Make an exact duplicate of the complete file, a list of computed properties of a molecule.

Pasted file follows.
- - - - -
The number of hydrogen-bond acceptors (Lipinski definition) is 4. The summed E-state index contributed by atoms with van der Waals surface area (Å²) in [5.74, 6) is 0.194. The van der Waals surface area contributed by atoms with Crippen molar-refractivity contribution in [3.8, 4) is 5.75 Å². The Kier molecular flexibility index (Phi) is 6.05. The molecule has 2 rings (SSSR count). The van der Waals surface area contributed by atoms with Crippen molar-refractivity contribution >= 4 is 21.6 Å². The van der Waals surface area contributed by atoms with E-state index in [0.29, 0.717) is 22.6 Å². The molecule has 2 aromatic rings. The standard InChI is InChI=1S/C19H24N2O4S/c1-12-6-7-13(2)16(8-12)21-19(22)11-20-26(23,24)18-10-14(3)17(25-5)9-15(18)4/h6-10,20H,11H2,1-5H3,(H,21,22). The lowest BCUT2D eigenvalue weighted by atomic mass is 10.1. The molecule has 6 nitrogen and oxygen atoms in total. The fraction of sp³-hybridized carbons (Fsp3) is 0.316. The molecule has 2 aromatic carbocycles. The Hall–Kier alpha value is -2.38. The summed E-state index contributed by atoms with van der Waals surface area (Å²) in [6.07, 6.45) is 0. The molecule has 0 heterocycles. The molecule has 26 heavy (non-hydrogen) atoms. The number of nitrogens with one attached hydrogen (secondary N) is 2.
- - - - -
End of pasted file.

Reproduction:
The number of hydrogen-bond acceptors (Lipinski definition) is 4. The summed E-state index contributed by atoms with van der Waals surface area (Å²) in [5.74, 6) is 0.194. The van der Waals surface area contributed by atoms with Crippen molar-refractivity contribution in [3.8, 4) is 5.75 Å². The Kier molecular flexibility index (Phi) is 6.05. The molecule has 2 rings (SSSR count). The van der Waals surface area contributed by atoms with Crippen molar-refractivity contribution >= 4 is 21.6 Å². The van der Waals surface area contributed by atoms with E-state index in [0.29, 0.717) is 22.6 Å². The molecule has 2 aromatic rings. The standard InChI is InChI=1S/C19H24N2O4S/c1-12-6-7-13(2)16(8-12)21-19(22)11-20-26(23,24)18-10-14(3)17(25-5)9-15(18)4/h6-10,20H,11H2,1-5H3,(H,21,22). The lowest BCUT2D eigenvalue weighted by atomic mass is 10.1. The molecule has 6 nitrogen and oxygen atoms in total. The fraction of sp³-hybridized carbons (Fsp3) is 0.316. The molecule has 2 aromatic carbocycles. The Hall–Kier alpha value is -2.38. The summed E-state index contributed by atoms with van der Waals surface area (Å²) in [6.07, 6.45) is 0. The molecule has 0 heterocycles. The molecule has 26 heavy (non-hydrogen) atoms. The number of nitrogens with one attached hydrogen (secondary N) is 2.